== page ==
As the market for exchange traded funds (ETFs) continues to expand, problems with the mutual fund market contributed greatly to this growth.

Chuck Jaffe for the Boston Herald examines the mutual fund world and how five years ago, it was plagued by the biggest scandal in the 80-year history of the industry. Underlying this scandal, firms gave certain customers trading privileges that were not offered to all shareholders. For example, some funds engaged in rapid trading in order to pick up quick profits at the average shareholders’ expense.

In the aftermath of this “market-timing scandal,” firms were instructed to pay back shareholders of these scandal-tainted funds. Shareholders in those accounts are just now starting to receive compensation. Although these paybacks won’t come close to the daunting numbers investors lost in the bear market, checks are clearly not being turned down.

Putnam and Janus recently payed out $40 million and $18 million respectively. Over the next six months, another $110 million will be payed out to Putnam shareholders while an additional $80 million will be shelled out to Janus shareholders.

These problems related to mutual fund investing truly reveal the strengths in ETFs. These scandals play a large part in the success of ETFs, because the more people become fed up with mutual funds, the more investors are likely to turn to ETFs.

However, Jim Wiandt for IndexUniverse points out that there are many obstacles that still exist in the way of ETFs as they try to tap into some of the biggest asset pools, such as retirement. The retirement market is clearly on the ETF radar, there are certain characteristics that make ETF investing very practical with regard to that area. ETFs are much more efficient when it comes to cost and trading, particularly with active funds.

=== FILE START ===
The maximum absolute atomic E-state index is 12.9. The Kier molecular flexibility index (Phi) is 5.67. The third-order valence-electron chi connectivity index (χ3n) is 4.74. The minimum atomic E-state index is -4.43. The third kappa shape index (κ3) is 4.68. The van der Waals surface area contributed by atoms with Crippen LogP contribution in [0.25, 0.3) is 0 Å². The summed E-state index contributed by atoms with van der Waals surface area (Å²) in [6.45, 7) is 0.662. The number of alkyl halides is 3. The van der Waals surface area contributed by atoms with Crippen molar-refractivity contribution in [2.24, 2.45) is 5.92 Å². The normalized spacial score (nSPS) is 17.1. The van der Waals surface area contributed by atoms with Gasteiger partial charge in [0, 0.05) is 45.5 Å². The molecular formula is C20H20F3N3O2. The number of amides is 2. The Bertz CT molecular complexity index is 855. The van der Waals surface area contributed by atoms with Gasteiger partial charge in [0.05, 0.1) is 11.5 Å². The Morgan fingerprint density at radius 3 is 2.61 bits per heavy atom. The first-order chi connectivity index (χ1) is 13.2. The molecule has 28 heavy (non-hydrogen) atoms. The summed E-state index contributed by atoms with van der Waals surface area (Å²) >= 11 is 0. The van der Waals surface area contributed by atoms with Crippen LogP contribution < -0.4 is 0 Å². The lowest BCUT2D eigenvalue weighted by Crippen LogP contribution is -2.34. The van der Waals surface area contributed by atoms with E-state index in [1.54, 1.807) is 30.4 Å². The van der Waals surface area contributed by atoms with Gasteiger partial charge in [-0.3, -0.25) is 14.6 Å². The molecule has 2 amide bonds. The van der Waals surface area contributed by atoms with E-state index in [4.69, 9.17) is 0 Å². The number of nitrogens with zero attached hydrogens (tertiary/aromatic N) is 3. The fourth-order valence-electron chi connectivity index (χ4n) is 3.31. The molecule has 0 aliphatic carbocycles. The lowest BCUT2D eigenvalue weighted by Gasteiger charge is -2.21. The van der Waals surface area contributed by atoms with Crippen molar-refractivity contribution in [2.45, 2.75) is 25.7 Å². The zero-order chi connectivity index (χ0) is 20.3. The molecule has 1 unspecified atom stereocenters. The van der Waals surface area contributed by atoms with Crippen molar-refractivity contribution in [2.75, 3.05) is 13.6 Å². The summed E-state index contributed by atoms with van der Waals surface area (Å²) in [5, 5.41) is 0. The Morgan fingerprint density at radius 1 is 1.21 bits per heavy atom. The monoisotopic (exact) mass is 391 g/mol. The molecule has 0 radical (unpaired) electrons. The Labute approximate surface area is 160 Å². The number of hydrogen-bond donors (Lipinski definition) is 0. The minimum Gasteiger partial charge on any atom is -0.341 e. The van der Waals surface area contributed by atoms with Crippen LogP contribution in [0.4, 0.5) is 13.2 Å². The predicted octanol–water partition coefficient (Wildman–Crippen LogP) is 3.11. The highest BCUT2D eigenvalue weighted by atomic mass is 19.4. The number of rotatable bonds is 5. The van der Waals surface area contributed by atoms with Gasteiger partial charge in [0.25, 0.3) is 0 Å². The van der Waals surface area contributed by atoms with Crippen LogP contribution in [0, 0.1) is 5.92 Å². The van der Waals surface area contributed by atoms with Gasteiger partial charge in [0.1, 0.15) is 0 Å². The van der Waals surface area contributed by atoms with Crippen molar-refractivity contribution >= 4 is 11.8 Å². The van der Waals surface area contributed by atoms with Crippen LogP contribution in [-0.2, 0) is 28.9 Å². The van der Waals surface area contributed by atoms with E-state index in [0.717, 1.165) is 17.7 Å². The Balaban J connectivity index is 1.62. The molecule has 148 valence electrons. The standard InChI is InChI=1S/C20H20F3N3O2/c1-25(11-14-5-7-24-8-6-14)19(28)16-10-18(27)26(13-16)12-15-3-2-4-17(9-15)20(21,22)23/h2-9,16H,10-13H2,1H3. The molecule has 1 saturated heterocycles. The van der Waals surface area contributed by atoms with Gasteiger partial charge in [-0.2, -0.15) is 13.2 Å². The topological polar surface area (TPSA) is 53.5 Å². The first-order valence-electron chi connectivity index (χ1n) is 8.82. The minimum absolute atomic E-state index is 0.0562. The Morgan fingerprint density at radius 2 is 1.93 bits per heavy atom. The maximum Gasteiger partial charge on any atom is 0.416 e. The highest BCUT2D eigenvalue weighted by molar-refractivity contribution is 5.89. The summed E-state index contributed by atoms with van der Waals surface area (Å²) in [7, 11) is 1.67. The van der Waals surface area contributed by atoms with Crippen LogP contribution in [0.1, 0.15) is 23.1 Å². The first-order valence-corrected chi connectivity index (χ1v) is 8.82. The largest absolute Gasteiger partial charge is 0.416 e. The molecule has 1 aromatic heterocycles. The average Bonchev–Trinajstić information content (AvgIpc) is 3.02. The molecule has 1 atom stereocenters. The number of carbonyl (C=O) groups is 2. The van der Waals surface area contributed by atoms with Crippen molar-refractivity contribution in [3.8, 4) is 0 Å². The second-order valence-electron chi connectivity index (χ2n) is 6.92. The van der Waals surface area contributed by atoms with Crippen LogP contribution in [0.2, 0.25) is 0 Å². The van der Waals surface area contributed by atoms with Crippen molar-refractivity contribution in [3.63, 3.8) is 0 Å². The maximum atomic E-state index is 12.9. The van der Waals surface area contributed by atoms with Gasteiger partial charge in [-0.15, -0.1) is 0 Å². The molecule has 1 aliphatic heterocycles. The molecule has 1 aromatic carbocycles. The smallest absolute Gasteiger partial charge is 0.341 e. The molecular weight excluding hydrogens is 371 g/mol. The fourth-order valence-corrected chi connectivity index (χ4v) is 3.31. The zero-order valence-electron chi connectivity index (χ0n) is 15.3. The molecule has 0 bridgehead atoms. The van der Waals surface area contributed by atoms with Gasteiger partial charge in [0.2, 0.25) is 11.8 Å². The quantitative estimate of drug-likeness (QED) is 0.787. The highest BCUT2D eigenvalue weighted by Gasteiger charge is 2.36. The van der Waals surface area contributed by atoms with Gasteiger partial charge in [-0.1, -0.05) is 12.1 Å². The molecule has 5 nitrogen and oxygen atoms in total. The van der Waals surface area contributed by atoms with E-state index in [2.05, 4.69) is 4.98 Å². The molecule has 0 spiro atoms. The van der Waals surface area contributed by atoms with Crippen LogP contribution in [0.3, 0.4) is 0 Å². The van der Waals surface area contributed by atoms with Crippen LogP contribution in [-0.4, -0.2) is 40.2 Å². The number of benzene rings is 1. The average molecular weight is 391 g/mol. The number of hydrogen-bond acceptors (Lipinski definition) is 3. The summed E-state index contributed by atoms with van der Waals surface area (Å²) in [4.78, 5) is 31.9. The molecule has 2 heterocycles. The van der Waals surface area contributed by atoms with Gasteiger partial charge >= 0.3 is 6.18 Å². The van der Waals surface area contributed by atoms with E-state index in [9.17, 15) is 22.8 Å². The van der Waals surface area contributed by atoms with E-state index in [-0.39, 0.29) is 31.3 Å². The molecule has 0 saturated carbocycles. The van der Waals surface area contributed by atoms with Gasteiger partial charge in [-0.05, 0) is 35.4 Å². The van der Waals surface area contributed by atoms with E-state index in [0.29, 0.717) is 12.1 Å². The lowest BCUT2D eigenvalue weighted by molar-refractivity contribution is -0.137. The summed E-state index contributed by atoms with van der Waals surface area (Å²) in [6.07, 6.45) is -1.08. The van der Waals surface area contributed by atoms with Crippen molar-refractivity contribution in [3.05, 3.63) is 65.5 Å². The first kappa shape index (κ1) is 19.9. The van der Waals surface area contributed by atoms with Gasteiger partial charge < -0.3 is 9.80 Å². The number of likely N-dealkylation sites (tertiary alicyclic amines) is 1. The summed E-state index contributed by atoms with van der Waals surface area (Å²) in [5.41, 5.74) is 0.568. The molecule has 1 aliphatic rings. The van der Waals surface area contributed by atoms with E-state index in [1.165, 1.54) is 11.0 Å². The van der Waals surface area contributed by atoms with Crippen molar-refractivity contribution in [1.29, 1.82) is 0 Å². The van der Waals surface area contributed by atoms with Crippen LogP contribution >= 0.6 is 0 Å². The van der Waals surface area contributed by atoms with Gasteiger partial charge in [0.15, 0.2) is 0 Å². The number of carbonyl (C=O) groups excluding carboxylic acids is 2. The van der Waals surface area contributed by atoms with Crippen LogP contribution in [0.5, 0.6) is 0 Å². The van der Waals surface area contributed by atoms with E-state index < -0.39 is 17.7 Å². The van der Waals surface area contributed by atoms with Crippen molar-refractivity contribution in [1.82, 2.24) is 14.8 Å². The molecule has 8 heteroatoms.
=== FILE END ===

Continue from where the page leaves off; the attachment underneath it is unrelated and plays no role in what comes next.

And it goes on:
As ETFs continue to grow, the potential is limitless as they start to take tremendous shares of new assets that flow into the market. On top of this, they have started to attract many investors who do not exactly fall into the typical index investor category.

The opinions and forecasts expressed herein are solely those of Tom Lydon, and may not actually come to pass. Information on this site should not be used or construed as an offer to sell, a solicitation of an offer to buy, or a recommendation for any product.